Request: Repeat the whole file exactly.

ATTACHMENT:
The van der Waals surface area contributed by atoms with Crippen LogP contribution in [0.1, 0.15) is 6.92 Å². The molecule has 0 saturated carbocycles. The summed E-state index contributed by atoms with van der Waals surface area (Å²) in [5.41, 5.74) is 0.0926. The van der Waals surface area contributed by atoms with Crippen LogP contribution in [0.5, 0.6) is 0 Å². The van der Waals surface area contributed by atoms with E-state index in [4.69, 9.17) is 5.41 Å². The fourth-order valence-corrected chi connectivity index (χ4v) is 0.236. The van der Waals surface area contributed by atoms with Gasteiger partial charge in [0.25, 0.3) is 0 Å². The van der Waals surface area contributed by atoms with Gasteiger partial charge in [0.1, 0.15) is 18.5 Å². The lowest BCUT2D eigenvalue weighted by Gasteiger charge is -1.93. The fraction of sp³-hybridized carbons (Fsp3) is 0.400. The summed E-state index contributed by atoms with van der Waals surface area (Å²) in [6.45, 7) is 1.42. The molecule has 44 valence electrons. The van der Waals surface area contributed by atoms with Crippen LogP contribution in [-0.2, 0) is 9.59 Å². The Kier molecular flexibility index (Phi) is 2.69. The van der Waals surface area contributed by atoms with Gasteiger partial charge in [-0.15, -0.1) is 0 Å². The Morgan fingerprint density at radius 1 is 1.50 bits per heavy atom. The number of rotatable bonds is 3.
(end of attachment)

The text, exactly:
The van der Waals surface area contributed by atoms with Crippen LogP contribution in [0.1, 0.15) is 6.92 Å². The molecule has 0 saturated carbocycles. The summed E-state index contributed by atoms with van der Waals surface area (Å²) in [5.41, 5.74) is 0.0926. The van der Waals surface area contributed by atoms with Crippen LogP contribution in [0.5, 0.6) is 0 Å². The van der Waals surface area contributed by atoms with E-state index in [4.69, 9.17) is 5.41 Å². The fourth-order valence-corrected chi connectivity index (χ4v) is 0.236. The van der Waals surface area contributed by atoms with Gasteiger partial charge in [0.25, 0.3) is 0 Å². The van der Waals surface area contributed by atoms with Gasteiger partial charge in [0.1, 0.15) is 18.5 Å². The lowest BCUT2D eigenvalue weighted by Gasteiger charge is -1.93. The fraction of sp³-hybridized carbons (Fsp3) is 0.400. The summed E-state index contributed by atoms with van der Waals surface area (Å²) in [6.45, 7) is 1.42. The molecule has 44 valence electrons. The van der Waals surface area contributed by atoms with Crippen LogP contribution in [-0.2, 0) is 9.59 Å². The Kier molecular flexibility index (Phi) is 2.69. The van der Waals surface area contributed by atoms with Gasteiger partial charge in [-0.15, -0.1) is 0 Å². The Morgan fingerprint density at radius 1 is 1.50 bits per heavy atom. The number of rotatable bonds is 3.